Historical and archaeological evidence suggests that The Curtain no longer functioned as a playhouse from around 1625 and it would have almost certainly been closed by 1642 when the Privy Council shut down all remaining theatres in the city. Records relating to the collection of rents in 1660 suggest that the building had been converted to tenements by this time. The source records the collection of monies from tenants in properties including a ‘garden and houses called the Curtain playhouse in Holywell Land in Shoreditch’, which also aligns with the archaeological record which shows the building’s modification and incorporation with a range of buildings running north-south to the rear of the Curtain Road frontage.

The buried archaeological remains of The Curtain were exposed in 2011-16 during a number of archaeological investigations and are preserved in situ. The excavation work on land bounded by Curtain Road/Hewett Street/Great Eastern Street/Fairchild Place/Plough Yard/Hearn Street, was carried out as a response to a planning application (2012/3871), for the erection of 4 buildings for mixed residential and commercial use and an area of new landscaped open space. The development proposals included the retention and display of the archaeological remains within the development area, also to be utilised as a new performance space.


PRINCIPAL ELEMENTS The site includes buried deposits and structural remains related to The Curtain Playhouse, of about 1577-1625, revealed during archaeological investigations. The archaeological remains were discovered during archaeological investigations on land bounded by Curtain Road/Hewett Street/Great Eastern Street/Fairchild Place/Plough Yard/Hearn Street, by Museum of London Archaeology (MOLA). Natural brickearth was only found surviving in about a 25m wide strip along the Curtain Road frontage between levels of 11.65-11.79m OD. Elsewhere natural gravels and alluvial deposits were observed between 10.60-10.90m OD. The modern ground surface occurred across the site between 15.50-16.50m OD. Yard and floor surfaces associated with The Curtain Playhouse were observed at various levels ranging 12.16-12.48m OD, with walls surviving between 12.30-13.82m OD. The cellar floor within the Horse and Groom pub (early C18 and Grade II listed) has been surveyed at 12.60m OD.

DESCRIPTION The archaeological investigations suggest that The Curtain Playhouse is 22m wide by at least 25m long (the full extent is unknown as the front of the pre-existing structure is beyond the limit of excavation on the Curtain Road frontage) giving an area for the footprint of the building of about 550m². The remains of the playhouse comprise the internal yard, elements related to the construction of the stage, a corridor and gully, the north and south galleries, and external gravel surfaces.

An eroded gravel surface forming the internal yard has been constructed over compact layers of demolition rubble and sandy silt. Investigation of the demolition rubble revealed fragments of Penn tile, with similar deposits of demolition rubble and silt found within the footprint of the playhouse, and it appears it was laid down to create a level, compact bedding layer within the garden area. Above this are patches of a mortar rich layer which is, in turn, sealed by a layer of gravel, forming the surface. A small remnant of gravel found close to the conjectured line of the playhouse’s northern external wall indicates that the gravel originally extended up to the external wall. Due to extensive truncation the gravel is located in discrete areas at heights of or around 12.16m OD.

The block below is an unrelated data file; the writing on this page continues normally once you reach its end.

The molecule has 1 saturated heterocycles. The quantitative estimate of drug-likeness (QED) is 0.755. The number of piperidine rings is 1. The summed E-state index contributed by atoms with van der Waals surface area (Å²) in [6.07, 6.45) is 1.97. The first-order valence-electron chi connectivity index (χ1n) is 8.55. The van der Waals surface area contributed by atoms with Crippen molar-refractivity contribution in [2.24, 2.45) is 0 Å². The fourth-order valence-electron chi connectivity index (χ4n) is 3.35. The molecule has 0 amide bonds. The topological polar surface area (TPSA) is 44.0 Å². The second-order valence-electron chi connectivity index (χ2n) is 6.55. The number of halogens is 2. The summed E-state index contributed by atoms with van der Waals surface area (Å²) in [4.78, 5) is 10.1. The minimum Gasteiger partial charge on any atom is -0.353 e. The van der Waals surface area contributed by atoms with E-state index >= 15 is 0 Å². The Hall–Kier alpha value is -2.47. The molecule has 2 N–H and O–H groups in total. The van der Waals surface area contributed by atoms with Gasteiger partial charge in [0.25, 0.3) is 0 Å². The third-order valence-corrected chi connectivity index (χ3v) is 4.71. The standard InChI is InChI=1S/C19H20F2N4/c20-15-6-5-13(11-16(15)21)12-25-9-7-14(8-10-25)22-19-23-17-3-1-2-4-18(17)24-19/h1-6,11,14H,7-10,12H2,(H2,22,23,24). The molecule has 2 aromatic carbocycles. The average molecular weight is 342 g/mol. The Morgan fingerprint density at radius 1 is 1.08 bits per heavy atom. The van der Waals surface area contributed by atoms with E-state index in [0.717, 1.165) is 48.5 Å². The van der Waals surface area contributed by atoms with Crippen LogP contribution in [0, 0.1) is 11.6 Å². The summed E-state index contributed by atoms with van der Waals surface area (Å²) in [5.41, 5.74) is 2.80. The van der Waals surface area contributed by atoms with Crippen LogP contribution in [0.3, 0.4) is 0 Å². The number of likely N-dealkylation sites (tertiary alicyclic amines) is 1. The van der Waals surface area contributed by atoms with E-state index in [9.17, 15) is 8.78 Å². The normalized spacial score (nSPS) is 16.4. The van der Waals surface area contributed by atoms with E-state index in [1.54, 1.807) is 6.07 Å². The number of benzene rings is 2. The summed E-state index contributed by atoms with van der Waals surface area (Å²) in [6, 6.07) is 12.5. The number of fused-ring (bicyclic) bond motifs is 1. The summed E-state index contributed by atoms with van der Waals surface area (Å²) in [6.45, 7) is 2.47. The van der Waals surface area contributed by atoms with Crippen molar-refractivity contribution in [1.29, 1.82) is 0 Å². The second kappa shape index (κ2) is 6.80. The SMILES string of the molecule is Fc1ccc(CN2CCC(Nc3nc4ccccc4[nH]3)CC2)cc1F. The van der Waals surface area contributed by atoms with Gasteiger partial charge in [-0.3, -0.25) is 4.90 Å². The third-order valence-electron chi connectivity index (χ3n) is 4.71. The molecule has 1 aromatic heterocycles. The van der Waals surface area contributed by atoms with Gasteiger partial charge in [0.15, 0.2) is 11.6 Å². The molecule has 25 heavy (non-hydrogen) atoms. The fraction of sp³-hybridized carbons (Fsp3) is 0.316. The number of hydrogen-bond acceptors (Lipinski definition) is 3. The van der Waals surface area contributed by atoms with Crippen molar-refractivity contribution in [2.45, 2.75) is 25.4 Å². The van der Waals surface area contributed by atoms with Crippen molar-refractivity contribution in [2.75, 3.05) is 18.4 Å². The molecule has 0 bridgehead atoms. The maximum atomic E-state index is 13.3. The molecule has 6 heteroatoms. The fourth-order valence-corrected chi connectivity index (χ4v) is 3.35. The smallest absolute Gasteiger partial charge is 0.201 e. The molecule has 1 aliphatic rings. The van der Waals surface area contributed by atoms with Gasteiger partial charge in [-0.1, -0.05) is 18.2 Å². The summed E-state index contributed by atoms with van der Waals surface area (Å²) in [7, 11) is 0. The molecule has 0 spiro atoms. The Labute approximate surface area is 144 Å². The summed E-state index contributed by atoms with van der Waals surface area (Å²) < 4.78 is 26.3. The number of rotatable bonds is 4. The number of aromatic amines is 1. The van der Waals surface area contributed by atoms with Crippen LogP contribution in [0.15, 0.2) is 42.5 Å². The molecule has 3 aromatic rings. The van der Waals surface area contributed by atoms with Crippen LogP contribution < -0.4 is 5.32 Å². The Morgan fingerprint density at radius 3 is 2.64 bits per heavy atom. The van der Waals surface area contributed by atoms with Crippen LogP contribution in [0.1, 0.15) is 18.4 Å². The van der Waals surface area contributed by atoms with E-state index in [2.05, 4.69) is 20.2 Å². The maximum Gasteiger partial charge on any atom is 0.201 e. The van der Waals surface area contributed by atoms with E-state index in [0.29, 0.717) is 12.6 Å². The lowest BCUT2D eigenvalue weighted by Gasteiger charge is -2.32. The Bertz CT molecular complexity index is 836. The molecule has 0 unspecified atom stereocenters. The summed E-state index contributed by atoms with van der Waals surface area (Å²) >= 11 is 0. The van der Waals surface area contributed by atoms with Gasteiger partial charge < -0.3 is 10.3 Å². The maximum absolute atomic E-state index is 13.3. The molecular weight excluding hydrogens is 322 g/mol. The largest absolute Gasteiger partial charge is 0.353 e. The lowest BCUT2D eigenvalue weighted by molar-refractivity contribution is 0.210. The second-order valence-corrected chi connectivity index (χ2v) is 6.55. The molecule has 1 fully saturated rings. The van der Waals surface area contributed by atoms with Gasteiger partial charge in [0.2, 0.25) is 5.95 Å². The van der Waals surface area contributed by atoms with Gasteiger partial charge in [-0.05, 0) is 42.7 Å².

Part of the internal gravel surface is truncated by a large rectangular brick structure, which has been confidently interpreted as the foundation for the stage. It is rectangular in shape, 14m long and 4.75m deep which gives an area of about 66.5m sq on which to perform. The side stage spaces at the Curtain would have allowed for entrances to be made from both sides of the stage. The brick foundation includes walls and evidence for ingressi in the form of a relieving arch in the surviving brickwork. Given the depth of the corridor at the back of the stage it would not allow room for a discovery space within the framing at stage floor level. What is more likely is that a balcony extending, possibly up top, half way across the stage at first floor level, would allow for curtains to be hung to reveal a discovery space. The gravel surface below the stage (recorded at 12.10m OD) has been truncated by a series of post holes and beam slots that may be evidence of the timber stage construction. The doorways leading to a space below the stage of the Curtain would indicate that it stood about 1.5m above yard level.

A line of post pads are present to the east of the back stage wall which represent foundation pads for a narrow corridor (about 1.2m wide) that connected the north and south galleries backstage. A gully runs in front of, and parallel to the stage. Its full extent is not known as it has been truncated by modern surfaces to the south. It is possible, given its location and characteristics that this represents an eaves drip gully which would suggest that the stage had some form of cover; whether this was a permanent cover, an original feature or a later adaptation is not known. The presence of this corridor at the back of the stage would indicate that there was no tiring house as at the modern Globe, and that the Curtain made use of side stage areas instead. The side (or offstage) space could give access onto or under the stage and could also be used for the storage along with the upper stories at the eastern (stage end) of the playhouse.